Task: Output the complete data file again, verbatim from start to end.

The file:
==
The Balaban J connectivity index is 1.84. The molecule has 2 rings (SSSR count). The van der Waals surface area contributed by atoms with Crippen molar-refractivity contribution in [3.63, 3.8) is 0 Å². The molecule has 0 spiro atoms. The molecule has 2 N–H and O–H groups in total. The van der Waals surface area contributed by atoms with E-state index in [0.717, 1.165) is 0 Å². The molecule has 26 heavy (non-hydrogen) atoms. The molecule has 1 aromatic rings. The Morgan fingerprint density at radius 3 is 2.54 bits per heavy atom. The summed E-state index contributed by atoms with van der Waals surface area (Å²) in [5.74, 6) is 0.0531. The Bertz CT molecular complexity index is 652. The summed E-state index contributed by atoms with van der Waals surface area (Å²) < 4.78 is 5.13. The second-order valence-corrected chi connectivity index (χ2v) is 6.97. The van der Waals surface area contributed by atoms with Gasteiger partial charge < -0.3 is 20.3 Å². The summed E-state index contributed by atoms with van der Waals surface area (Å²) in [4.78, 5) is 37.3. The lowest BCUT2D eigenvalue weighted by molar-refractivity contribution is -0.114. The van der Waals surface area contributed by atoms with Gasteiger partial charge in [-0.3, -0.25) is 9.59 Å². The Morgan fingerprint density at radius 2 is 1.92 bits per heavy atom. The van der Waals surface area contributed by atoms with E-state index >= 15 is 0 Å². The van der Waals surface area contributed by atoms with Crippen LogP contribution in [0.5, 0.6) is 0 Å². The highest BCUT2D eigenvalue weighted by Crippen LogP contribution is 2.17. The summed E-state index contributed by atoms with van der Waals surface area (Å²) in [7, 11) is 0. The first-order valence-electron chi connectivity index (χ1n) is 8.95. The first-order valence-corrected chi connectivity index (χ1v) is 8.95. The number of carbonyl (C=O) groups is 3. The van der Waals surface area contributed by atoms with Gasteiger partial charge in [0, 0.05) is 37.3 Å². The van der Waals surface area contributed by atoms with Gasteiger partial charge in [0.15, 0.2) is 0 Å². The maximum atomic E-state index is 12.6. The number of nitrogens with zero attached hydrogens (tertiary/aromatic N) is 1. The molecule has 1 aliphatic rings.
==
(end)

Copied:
The Balaban J connectivity index is 1.84. The molecule has 2 rings (SSSR count). The van der Waals surface area contributed by atoms with Crippen molar-refractivity contribution in [3.63, 3.8) is 0 Å². The molecule has 0 spiro atoms. The molecule has 2 N–H and O–H groups in total. The van der Waals surface area contributed by atoms with E-state index in [0.717, 1.165) is 0 Å². The molecule has 26 heavy (non-hydrogen) atoms. The molecule has 1 aromatic rings. The Morgan fingerprint density at radius 3 is 2.54 bits per heavy atom. The summed E-state index contributed by atoms with van der Waals surface area (Å²) in [5.74, 6) is 0.0531. The Bertz CT molecular complexity index is 652. The summed E-state index contributed by atoms with van der Waals surface area (Å²) < 4.78 is 5.13. The second-order valence-corrected chi connectivity index (χ2v) is 6.97. The van der Waals surface area contributed by atoms with Gasteiger partial charge < -0.3 is 20.3 Å². The summed E-state index contributed by atoms with van der Waals surface area (Å²) in [4.78, 5) is 37.3. The lowest BCUT2D eigenvalue weighted by molar-refractivity contribution is -0.114. The van der Waals surface area contributed by atoms with Gasteiger partial charge in [-0.3, -0.25) is 9.59 Å². The Morgan fingerprint density at radius 2 is 1.92 bits per heavy atom. The van der Waals surface area contributed by atoms with E-state index >= 15 is 0 Å². The van der Waals surface area contributed by atoms with Crippen LogP contribution in [0.5, 0.6) is 0 Å². The highest BCUT2D eigenvalue weighted by Crippen LogP contribution is 2.17. The summed E-state index contributed by atoms with van der Waals surface area (Å²) in [7, 11) is 0. The first-order valence-electron chi connectivity index (χ1n) is 8.95. The first-order valence-corrected chi connectivity index (χ1v) is 8.95. The number of carbonyl (C=O) groups is 3. The van der Waals surface area contributed by atoms with Gasteiger partial charge in [0, 0.05) is 37.3 Å². The van der Waals surface area contributed by atoms with Gasteiger partial charge in [0.15, 0.2) is 0 Å². The maximum atomic E-state index is 12.6. The number of nitrogens with zero attached hydrogens (tertiary/aromatic N) is 1. The molecule has 1 aliphatic rings.